According to various national reports, about one in three U.S. adults are overweight enough to be classified as obese. Other reports say one in six U.S. adults are smokers. Many forces, including genetics, economics, addictions, emotions and peer influence, affect those numbers.
Whatever the root causes, obesity and smoking indisputably contribute to disease and add billions of dollars of health care costs nationally — and make it harder to get hired.
Like it or not, when an interviewer meets an extraordinarily fat person, or someone who reeks of cigarette smoke, the chances of hiring that person slip lower.
Why? Because the hirer sees potential dollar signs ahead — and not in a good way. Expectation arises that the person will take more breaks, miss more days of work, work with less energy and cost the company’s employee health care benefits program more than average.
Let me be clear: This is not always the case. And you can no doubt cite instances of heavy people or smokers who take fewer breaks and work longer and harder than skinny people or nonsmokers in the same job. Weight and tobacco are far from the only reason for being sick, missing work or taking excessive breaks.
But when employers size up applicants for hire, they are trying to project a somewhat long-term value to the organization. And they’re likely to choose candidates who fit perceptions of energy, fitness and good health. If there’s a fit-looking person or nonsmoker with qualifications similar or equal to other candidates, the hiring nod is more likely to go in that direction.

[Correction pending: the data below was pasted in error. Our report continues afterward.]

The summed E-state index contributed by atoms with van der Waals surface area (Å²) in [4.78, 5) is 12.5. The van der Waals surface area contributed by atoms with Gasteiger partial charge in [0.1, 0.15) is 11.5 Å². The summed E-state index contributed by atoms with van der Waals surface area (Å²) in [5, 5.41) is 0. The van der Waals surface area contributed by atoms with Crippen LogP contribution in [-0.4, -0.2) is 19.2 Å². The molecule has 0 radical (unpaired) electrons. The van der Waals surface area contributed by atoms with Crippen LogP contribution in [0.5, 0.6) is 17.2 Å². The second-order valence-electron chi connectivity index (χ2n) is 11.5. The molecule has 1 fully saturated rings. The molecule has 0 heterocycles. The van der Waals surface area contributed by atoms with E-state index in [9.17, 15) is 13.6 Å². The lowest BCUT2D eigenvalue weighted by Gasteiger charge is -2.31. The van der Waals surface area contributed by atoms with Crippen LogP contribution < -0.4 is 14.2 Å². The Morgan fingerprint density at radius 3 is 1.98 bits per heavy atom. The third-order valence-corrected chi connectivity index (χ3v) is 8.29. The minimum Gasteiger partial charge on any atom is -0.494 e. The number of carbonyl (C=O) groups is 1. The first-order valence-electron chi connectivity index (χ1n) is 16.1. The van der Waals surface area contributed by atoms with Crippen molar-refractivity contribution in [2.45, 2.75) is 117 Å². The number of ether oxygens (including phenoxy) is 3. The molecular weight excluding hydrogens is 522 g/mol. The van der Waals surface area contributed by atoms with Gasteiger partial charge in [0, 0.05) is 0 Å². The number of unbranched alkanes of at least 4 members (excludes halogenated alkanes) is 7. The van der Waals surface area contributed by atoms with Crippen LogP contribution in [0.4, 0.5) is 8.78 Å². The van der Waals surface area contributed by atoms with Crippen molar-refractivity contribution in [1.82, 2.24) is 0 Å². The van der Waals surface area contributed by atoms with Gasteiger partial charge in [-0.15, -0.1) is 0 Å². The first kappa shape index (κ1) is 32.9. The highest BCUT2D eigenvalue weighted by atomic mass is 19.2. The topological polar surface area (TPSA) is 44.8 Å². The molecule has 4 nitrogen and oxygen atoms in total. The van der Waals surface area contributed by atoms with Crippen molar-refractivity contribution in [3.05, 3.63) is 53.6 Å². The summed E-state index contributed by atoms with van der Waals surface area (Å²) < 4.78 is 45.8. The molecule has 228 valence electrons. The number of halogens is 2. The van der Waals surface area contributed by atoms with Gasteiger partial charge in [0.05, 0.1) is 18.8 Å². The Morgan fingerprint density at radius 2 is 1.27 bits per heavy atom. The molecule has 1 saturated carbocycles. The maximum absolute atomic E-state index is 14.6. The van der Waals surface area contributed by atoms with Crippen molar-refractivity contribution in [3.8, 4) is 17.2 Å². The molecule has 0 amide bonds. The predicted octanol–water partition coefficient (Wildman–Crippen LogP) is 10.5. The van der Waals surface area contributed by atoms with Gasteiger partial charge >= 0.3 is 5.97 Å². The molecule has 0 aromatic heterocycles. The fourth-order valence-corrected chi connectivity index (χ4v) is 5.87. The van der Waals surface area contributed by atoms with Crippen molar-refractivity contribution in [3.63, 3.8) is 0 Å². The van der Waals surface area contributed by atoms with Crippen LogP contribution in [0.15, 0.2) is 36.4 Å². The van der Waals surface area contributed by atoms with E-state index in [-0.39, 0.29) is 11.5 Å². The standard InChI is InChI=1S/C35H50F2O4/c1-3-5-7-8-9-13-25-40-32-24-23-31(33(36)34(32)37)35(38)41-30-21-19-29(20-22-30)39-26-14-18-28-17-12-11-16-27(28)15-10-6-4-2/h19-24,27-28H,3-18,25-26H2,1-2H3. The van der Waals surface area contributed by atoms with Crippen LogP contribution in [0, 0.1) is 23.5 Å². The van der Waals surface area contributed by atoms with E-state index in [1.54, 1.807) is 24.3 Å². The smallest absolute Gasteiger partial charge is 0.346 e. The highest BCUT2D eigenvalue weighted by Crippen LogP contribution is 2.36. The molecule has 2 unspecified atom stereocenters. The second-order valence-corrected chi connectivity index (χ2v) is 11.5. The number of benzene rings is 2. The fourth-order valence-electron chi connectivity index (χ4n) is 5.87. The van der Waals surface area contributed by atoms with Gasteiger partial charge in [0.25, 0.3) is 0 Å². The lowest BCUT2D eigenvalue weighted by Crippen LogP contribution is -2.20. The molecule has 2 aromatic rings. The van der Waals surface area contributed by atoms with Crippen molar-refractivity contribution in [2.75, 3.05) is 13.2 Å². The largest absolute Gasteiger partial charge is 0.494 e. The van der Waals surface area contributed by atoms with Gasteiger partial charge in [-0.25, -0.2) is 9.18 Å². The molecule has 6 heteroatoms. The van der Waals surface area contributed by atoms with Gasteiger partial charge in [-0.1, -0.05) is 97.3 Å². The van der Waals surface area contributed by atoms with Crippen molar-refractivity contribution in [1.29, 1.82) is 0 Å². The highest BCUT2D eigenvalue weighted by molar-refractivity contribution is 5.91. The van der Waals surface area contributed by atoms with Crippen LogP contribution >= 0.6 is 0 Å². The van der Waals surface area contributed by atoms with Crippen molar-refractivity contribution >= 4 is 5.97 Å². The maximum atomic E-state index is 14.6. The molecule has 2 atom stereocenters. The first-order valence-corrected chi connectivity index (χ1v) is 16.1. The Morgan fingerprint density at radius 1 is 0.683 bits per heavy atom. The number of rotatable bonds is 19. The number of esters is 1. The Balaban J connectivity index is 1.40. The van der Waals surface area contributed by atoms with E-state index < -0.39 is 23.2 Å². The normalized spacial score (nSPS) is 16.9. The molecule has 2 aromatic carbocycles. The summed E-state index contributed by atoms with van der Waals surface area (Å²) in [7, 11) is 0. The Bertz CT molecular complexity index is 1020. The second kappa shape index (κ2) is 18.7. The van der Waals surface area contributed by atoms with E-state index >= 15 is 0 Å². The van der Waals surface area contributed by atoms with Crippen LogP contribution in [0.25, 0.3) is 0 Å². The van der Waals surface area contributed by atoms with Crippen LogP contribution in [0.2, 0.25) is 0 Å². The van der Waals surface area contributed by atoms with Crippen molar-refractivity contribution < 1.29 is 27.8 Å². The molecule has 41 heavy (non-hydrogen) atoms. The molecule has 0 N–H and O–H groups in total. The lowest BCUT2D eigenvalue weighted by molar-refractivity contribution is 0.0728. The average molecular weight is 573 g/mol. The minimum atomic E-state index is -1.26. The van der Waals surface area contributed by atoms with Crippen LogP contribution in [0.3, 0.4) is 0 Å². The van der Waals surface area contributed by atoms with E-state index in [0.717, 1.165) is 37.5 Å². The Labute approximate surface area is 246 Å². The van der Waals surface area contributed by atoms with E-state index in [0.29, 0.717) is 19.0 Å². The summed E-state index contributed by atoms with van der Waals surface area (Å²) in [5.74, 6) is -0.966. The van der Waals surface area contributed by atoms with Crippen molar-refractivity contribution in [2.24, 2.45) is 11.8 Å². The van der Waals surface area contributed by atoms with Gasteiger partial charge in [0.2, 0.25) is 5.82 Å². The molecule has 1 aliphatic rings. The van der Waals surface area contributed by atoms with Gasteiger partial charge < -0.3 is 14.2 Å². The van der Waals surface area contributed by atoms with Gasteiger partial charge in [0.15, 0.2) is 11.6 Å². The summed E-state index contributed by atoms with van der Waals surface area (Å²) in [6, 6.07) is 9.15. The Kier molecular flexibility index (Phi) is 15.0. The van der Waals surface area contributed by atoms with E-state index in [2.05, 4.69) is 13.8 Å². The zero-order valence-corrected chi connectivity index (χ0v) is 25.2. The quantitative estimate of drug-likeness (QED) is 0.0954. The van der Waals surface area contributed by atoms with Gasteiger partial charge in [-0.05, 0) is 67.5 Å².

And the obese candidate or smoker won’t ever know why they didn’t get the job.
There are laws and lawyers in place to try to deter discrimination in the workplace. But those battles usually are fought when someone is a member of a protected class as defined by race, color, religion, sex, national origin, pregnancy, age or disability. Claims that discrimination occurred because a worker was fat or smoked aren’t very likely to be pursued and are far, far less likely to be won.
Job hunters might argue that hiring biases based on large population data aren’t fair to individuals. And there’s no absolute guarantee on the work performance of any new hire. But hirers use what data they have to inform their decisions, coupled with natural human tendencies for critical evaluation.
Remember, it’s not just overweight people and smokers who face negativity.
There’s also a well-studied “beauty bias” indicating that men and women who are considered nice-looking are more likely to be hired over an equally qualified candidate who isn’t quite the looker.
Job hunters who have challenges with appearance, weight or smoking should do their best to go to interviews well groomed, well dressed, smoke-free and projecting vitality.